The goal for Brett Cohen was to make New York City believe he's a celebrity — and for one night, that dream came true.
Cohen, 21, and a 2009 John F. Kennedy High School graduate, came up with the idea to bring an entourage to the city, use paparazzi and fool the mobs at Times Square into thinking he was famous.
"I was having a conversation with my friend Edward (the interviewer in the video)," Cohen said. "It just kind of built to the point where we were like 'maybe we can do this.'"
The video starts with Cohen, a soon-to-be senior at SUNY New Paltz, walking through Times Square unnoticed. But after he spiced up his look and walked out of NBC Studios, the craze was on.
"We just thought it was a really easy thing, and it would be awesome," Cohen said. "That’s exactly what it ended up being."
One of the highlights, Cohen said, was when he observed a young tourist make an international call to inform her that he met Brett Cohen. He was also bombarded by people who wanted to take pictures with him. When interviewers asked the people where they recognized Cohen from, some answered with "Spiderman." Another man seemed to have recognized him from the music scene.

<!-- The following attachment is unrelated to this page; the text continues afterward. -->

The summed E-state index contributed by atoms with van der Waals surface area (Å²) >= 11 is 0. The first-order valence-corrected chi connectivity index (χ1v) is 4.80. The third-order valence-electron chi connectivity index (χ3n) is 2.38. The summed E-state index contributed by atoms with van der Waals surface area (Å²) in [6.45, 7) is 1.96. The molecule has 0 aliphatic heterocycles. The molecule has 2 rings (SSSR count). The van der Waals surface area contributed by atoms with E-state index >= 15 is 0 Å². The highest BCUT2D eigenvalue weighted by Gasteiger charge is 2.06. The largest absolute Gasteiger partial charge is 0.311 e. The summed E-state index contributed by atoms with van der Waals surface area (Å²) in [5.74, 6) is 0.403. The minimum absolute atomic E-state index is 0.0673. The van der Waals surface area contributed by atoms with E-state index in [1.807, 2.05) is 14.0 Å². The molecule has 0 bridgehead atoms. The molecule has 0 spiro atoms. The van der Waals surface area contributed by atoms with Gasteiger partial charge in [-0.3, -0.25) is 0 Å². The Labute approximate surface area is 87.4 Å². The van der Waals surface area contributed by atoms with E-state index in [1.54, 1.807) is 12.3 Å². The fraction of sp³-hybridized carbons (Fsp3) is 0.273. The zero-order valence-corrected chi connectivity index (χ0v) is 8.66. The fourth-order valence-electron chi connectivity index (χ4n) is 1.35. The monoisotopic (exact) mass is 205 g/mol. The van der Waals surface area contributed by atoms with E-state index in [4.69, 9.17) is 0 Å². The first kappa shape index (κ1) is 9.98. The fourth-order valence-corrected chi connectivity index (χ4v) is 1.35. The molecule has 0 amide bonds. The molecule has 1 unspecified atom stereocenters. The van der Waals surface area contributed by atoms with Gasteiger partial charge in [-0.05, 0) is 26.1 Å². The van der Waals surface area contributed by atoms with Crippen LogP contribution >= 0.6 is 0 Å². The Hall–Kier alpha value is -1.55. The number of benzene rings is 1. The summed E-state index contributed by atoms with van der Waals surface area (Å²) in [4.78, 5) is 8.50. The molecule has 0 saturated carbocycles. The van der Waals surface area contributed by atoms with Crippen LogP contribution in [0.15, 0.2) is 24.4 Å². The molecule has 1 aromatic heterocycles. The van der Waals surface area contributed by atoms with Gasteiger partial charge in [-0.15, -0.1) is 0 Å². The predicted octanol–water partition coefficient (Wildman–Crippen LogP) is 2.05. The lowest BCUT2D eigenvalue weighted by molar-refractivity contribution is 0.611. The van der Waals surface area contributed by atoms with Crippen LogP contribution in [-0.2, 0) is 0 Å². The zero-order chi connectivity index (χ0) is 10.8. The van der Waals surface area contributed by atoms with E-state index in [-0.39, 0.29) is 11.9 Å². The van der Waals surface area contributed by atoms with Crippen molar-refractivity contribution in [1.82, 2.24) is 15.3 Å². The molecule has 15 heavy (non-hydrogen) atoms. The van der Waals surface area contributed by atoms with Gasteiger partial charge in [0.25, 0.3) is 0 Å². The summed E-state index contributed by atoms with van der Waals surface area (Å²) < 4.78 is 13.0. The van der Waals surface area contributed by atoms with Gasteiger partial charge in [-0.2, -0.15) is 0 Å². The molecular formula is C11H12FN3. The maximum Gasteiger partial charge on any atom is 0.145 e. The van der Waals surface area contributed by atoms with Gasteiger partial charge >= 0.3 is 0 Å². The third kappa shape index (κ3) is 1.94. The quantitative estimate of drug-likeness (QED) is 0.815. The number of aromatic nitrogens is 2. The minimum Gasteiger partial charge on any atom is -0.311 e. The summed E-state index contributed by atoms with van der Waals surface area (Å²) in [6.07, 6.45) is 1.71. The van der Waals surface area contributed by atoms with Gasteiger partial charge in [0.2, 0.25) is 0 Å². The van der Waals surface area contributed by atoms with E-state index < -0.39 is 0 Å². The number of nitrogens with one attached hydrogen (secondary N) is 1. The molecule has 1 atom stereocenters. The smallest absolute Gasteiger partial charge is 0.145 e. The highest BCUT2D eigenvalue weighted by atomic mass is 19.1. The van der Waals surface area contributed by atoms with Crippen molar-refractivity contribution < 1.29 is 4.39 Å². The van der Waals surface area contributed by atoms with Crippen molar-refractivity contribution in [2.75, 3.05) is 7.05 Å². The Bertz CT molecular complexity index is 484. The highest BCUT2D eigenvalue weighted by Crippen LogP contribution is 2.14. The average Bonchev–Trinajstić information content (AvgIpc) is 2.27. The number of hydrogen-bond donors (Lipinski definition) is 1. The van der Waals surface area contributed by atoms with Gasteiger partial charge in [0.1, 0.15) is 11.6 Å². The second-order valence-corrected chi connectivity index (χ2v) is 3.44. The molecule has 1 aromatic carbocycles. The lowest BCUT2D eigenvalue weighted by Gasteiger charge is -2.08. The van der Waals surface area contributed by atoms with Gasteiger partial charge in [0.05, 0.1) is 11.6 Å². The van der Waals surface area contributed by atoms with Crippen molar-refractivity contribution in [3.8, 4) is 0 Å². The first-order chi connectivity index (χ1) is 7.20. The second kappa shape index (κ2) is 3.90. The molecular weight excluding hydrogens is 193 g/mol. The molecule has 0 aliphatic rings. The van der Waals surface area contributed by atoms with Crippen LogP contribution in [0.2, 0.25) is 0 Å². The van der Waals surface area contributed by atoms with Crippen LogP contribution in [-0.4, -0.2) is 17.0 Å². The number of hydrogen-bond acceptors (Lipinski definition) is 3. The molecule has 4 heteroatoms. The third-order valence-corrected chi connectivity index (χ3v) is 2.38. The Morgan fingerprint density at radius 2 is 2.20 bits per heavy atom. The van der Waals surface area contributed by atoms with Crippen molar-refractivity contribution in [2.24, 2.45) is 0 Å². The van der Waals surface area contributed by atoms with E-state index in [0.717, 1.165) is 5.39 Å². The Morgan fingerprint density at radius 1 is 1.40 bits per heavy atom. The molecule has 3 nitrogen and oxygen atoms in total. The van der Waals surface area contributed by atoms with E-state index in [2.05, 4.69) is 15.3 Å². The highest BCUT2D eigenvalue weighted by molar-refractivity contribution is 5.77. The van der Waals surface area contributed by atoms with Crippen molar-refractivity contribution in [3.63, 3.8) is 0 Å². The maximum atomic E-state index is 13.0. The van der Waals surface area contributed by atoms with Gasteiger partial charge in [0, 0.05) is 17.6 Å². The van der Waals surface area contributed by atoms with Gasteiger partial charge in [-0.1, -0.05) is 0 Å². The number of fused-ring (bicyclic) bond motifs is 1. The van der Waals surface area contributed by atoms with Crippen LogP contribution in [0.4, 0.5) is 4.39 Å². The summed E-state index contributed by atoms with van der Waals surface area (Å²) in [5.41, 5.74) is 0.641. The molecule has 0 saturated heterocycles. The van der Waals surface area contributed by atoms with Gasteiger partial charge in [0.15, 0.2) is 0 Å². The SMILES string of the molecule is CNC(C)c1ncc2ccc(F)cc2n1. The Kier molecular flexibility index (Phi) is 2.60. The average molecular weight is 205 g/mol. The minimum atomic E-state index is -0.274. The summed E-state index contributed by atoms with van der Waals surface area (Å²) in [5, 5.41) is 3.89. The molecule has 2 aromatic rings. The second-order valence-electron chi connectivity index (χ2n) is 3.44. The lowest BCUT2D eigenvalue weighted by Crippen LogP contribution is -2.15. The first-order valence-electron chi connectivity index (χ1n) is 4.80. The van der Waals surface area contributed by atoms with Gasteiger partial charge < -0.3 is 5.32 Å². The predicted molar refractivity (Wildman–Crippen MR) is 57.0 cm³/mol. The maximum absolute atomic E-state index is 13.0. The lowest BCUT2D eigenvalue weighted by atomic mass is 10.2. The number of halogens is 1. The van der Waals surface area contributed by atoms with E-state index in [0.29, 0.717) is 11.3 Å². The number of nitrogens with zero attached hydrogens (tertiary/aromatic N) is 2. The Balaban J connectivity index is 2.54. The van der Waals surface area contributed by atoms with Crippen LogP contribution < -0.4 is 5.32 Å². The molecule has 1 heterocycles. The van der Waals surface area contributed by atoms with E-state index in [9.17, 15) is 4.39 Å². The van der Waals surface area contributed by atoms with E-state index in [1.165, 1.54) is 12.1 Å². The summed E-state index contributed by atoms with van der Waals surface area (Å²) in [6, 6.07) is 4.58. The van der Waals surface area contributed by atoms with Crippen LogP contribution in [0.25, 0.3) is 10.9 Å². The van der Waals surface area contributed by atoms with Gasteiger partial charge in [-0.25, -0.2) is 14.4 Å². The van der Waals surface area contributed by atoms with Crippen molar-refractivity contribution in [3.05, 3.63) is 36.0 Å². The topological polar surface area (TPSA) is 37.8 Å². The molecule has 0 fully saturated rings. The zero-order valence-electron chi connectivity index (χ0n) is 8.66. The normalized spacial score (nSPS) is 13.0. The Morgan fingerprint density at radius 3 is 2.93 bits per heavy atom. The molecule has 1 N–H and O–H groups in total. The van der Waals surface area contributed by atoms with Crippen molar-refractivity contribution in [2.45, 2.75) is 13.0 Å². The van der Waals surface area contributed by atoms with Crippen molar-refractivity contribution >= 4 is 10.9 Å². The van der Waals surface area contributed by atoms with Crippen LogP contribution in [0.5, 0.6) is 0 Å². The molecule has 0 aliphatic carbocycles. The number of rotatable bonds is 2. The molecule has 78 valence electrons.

"I heard his first single, which is good," the man said. "I don't know the name of it, but I heard it on the radio."
There were also a couple of negatives that came with being a celebrity for a night. First, there was a man who was pegging Cohen with M&Ms, and then the man tried to get closer. Luckily, Cohen said, the bodyguards that were part of his "entourage" are real bodyguards.
"They handled the situation," he added.
All in all, the video took about three hours to film, and all of the people that were part of the entourage did it for free. This is Cohen's first experience in acting, but he added he would love to make future videos, but he wanted to see this one through first. Cohen tried stand-up comedy before, but that was a failure, he said. He even recalled what he thought when he met Jerry Seinfeld recently.
"The whole time I was meeting him, all I could think in my head was that in one room, you had one of the best of all time and one of the worst of all time," Cohen said.
In just two days, news of Cohen's video has gone viral. There have been stories printed in the New York Daily News, The Sun, Gawker and Metro News Canada. In just two days on YouTube, the video has garnered more than 57,000 views, 6,600 likes and 1,400 comments.
To check out Cohen's video, click here.
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